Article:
Wednesday, January 19, 2022

Going Digital: the Canadian Law Library Review Experience

The Canadian Law Library Review (CCLR) is the journal of the Canadian Association of Law Libraries. published an interview today with Susan Barker, the CLLR's current acting editor, about the decision to become a digital-only publication in 2015:

"One thing that made it easier was that the changes were made incrementally and so we were able to make sure one thing worked before moving on to the next. Step 1 was the redesign in 2013. Then we moved to providing a PDF version while still producing in print. Then the print was discontinued and a PDF link was provided to members on our website and we set up access via ISSUU. The next step was to discontinue the print entirely. Once digital – we were able to go open access, no longer limit our readership to members and paid subscribers (although we only had a few of those) and to adopt a Creative Commons license. Finally, our partnership with CanLII made true open access possible."

The interview ends with some considerations that are important when going digital:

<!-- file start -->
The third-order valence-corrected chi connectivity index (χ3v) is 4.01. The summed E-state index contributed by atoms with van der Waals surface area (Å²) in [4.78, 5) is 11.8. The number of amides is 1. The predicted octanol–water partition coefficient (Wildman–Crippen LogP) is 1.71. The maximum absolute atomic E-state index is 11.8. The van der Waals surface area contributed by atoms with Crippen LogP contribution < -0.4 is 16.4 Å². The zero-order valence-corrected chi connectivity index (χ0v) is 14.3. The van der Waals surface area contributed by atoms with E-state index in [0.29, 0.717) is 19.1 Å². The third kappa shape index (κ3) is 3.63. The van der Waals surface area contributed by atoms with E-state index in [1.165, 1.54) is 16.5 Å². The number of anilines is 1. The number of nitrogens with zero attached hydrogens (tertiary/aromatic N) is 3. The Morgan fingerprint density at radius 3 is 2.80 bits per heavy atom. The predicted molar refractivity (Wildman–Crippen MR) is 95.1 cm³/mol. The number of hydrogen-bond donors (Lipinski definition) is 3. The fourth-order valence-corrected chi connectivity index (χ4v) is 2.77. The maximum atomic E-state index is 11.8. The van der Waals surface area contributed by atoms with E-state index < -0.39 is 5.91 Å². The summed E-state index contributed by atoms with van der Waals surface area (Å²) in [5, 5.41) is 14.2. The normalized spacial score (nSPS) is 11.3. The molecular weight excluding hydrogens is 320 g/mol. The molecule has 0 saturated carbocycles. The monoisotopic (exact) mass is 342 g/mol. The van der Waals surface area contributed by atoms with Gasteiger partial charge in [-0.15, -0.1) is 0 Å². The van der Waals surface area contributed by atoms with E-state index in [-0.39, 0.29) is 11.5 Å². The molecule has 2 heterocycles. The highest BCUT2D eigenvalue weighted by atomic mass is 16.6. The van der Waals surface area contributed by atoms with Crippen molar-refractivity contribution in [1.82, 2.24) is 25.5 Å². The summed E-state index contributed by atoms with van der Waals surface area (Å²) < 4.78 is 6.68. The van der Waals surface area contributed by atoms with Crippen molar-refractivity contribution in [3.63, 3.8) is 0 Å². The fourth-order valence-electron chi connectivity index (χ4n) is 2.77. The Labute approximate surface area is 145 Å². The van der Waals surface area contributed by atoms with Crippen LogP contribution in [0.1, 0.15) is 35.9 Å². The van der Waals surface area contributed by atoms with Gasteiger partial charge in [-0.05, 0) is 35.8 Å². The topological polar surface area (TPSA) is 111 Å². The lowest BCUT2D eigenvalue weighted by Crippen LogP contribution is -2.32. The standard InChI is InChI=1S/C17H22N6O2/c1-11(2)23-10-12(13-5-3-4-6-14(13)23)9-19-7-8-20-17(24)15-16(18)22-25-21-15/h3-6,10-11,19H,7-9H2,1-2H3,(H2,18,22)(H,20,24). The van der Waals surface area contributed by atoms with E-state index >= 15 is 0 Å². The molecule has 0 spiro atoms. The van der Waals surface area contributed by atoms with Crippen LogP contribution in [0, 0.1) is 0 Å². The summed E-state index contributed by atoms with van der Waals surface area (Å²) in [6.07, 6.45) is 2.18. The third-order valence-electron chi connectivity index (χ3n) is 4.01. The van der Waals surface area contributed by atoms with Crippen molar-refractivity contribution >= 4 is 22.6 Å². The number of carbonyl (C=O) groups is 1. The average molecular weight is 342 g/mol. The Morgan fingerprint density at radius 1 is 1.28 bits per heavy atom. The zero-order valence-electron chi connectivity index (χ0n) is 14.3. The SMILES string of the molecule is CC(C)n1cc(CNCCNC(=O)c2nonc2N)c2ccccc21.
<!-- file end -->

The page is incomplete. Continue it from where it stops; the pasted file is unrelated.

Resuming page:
"What knowledge gaps need to be filled? 

  • Understanding digital publication best practices. Changes in processes, management, and training. 
  • An opportunity for reinvention and innovation. 

How will the change impact readership?

  • Digital publication and open licensing allows for the content to be shared more widely than ever before. 

What are the cost implications?

  • Digital formats allow for more possibilities and fewer costs in design features (colours, number of pages, multimedia), linking to other resources, and gathering usage metrics, for example."

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posted by Michel-Adrien at 7:46 pm


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